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To start with:

link3 = {679, 531, 379, 272, 198, 143, 99, 67, 46, 32, 22, 14, 9, 5, 3, 1};
klink3 = 20;
B1997 = {14, 10, 6, 3, 3, 6, 2, 3, 2, 1, 1, 1, 0, 3, 2, 0, 3, 1, 1, 1, 0, 0, 1, 2, 0, 0, 1};
kB1997 = 50;
taxicabsA = {142, 81, 49, 7, 3, 1};
ktaxicabsA = 10;
rabbits = {43, 16, 8, 6, 0, 2, 1};
krabbits = 18;


mylik[data_, kdata_] := Block[
    {K, mypdf, fj, pj, loglik},
    K = kdata;
    mypdf = ProbabilityDistribution[
        Binomial[K, j]*(
        w*p^j*(1 - p)^(K - j) 
        + 
        (1 - w)*Beta[alpha + j, beta + K - j]/Beta[alpha, beta]), {j, 0, K, 1}
    ];

    fj = Prepend[PadRight[data, K], f0];
    pj = PDF[mypdf, #] & /@ Range[0, K];
    loglik = 
    LogGamma[Total[fj] + 1] - Total[LogGamma[fj + 1]] + fj.Log[pj]
];


cons = {f0 > 0, alpha > 0, beta > 0, 0 < p < 1, 0 < w < 1};
pars = {f0, p, w, alpha, beta};

We will first take a look at:

NMaximize[{mylik[link3, klink3], cons}, pars, Method -> {"RandomSearch", "SearchPoints" -> Automatic}]
NMaximize[{mylik[link3, klink3], cons}, pars, Method -> {"RandomSearch", "SearchPoints" -> 200}]

(* Automatic is better, multiple search points is no good *) 

NMaximize[{mylik[B1997,kB1997], cons}, pars, Method -> {"RandomSearch", "SearchPoints" -> Automatic}]
NMaximize[{mylik[B1997,kB1997], cons}, pars, Method -> {"RandomSearch", "SearchPoints" -> 200}]

(* Automatic is not good enough, multiple search points is useful *) 

How about some other methods?

Try with DifferentialEvolution:

OptMethod="DifferentialEvolution";

NMaximize[{mylik[B1997,kB1997], cons}, pars, Method -> {OptMethod, "SearchPoints" -> Automatic}]
NMaximize[{mylik[B1997,kB1997], cons}, pars, Method -> {OptMethod, "SearchPoints" -> 200}]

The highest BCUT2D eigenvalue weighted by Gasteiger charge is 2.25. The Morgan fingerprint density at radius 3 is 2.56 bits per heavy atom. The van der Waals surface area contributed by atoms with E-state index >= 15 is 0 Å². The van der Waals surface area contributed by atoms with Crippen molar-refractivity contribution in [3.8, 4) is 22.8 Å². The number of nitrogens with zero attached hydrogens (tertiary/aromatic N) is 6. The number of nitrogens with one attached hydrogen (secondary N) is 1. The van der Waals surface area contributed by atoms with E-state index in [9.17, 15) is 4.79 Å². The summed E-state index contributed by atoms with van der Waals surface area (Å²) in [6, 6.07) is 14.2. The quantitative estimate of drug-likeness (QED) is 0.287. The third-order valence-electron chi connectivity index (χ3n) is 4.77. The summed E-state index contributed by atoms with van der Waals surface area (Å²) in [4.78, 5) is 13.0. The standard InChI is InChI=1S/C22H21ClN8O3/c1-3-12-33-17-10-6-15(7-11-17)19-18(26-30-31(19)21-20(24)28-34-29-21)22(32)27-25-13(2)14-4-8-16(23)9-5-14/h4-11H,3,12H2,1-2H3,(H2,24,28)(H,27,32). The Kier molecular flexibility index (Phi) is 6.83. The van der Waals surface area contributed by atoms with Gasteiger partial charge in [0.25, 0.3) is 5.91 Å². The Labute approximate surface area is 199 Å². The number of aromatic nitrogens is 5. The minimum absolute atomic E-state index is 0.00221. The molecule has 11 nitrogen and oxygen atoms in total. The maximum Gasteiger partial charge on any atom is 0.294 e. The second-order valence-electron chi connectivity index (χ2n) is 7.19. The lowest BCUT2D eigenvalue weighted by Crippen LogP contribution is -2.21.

NMaximize[{mylik[link3, klink3], cons}, pars, Method -> {OptMethod, "SearchPoints" -> Automatic}]
NMaximize[{mylik[link3, klink3], cons}, pars, Method -> {OptMethod, "SearchPoints" -> 200}]

(* None of the above result is optimal *)

Try with SimulatedAnnealing:

OptMethod="SimulatedAnnealing";

NMaximize[{mylik[B1997,kB1997], cons}, pars, Method -> {OptMethod, "SearchPoints" -> Automatic}]
NMaximize[{mylik[B1997,kB1997], cons}, pars, Method -> {OptMethod, "SearchPoints" -> 200}]
NMaximize[{mylik[link3, klink3], cons}, pars, Method -> {OptMethod, "SearchPoints" -> Automatic}]
NMaximize[{mylik[link3, klink3], cons}, pars, Method -> {OptMethod, "SearchPoints" -> 200}]

(* None of the above result is optimal *)

So my main questions are:

  1. If I want to write a general routine (function) for different datasets, what method do I use? I dont want to use too many search points and see from above, sometimes, it's even worse.
  2. What is the proper way to setup a mixture distribution? For this example, it's a mixture of binomial and betabinomial distribution. I have tried to setup the probabilities using many other ways, such as:

    pj = Table[ Binomial[K, j](wp^j*(1 - p)^(K - j) + (1 - w)* Beta[alpha + j, beta + K - j]/Beta[alpha, beta]), {j, 0, K}]

    (* OR *)

    pj = MixtureDistribution[{w,1-w},{BinomialDistribution[K,p],BetaBinomialDistribution[alpha,beta,K]}]; pj = Table[PDF[pj,j],{j,0,K}]

    (* OR *)

    pj = Table[w*PDF[BinomialDistribution[K, p], j] + (1 - w)*PDF[BetaBinomialDistribution[alpha, beta, K], j], {j, 0, K}]

    (* Sorry about the poor format, but i just can't get the code out of the list environment *)